The action of Matthew Carr's second novel (following 2017's The Devils of Cardona) kicks off in Barcelona in the summer of 1909. It features private detective Harry Lawton, who arrives in the city just in time to be drawn into a series of bizarre killings. Several people have been killed by what seems to be some unknown kind of animal that drains their blood, adding a grim edge of tension to a city already broiling with both heat and political unrest.
Lawton himself is as complicated and multifaceted as the dire situation he encounters—he's an ex-soldier, a former boxer, and a former police detective with an array of skills and an unquenchable instinct for justice. Despite the exotic setting and the staccato series of events, he is a quintessential battered example of Raymond Chandler's man of honor— “the best man in his world and a good enough man for any world.”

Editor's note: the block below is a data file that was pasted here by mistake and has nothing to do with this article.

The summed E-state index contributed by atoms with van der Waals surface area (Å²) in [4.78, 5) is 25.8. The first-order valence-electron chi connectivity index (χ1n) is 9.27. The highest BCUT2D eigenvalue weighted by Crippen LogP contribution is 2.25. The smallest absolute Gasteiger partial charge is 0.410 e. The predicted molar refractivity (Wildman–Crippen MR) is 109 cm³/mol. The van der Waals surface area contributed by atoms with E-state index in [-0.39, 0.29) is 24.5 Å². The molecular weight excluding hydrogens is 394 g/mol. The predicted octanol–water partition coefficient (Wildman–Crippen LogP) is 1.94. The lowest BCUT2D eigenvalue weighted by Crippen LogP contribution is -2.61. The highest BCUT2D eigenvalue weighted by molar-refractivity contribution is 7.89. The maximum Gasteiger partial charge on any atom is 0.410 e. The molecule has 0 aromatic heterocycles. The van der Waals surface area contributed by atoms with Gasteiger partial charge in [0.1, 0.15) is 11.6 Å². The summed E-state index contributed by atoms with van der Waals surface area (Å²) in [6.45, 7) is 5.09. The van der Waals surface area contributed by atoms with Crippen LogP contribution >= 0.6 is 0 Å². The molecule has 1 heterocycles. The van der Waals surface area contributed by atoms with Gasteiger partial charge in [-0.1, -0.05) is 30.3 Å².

The main plot of Black Sun Rising centers on that series of killings by the so-called “beast of the Ramblas,” and whatever connection might exist between the murders and a scientist named Foulkes, but readers will mainly be paying attention to Lawton, an utterly convincing fictional creation. Carr expertly conveys the political turbulence of the moment, and his Barcelona bubbles and seethes with layer upon layer of darkness. Watching Lawton navigate this world is thrilling. Carr draws secondary characters with an easy skill, but this novel belongs entirely to its battered hero.
Black Sun Rising's many moving elements come together into a combination even more effective than The Devils of Cardona. This is an author who's mastered the art of the historical thriller.
Julia Tenney is a freelance writer living in San Francisco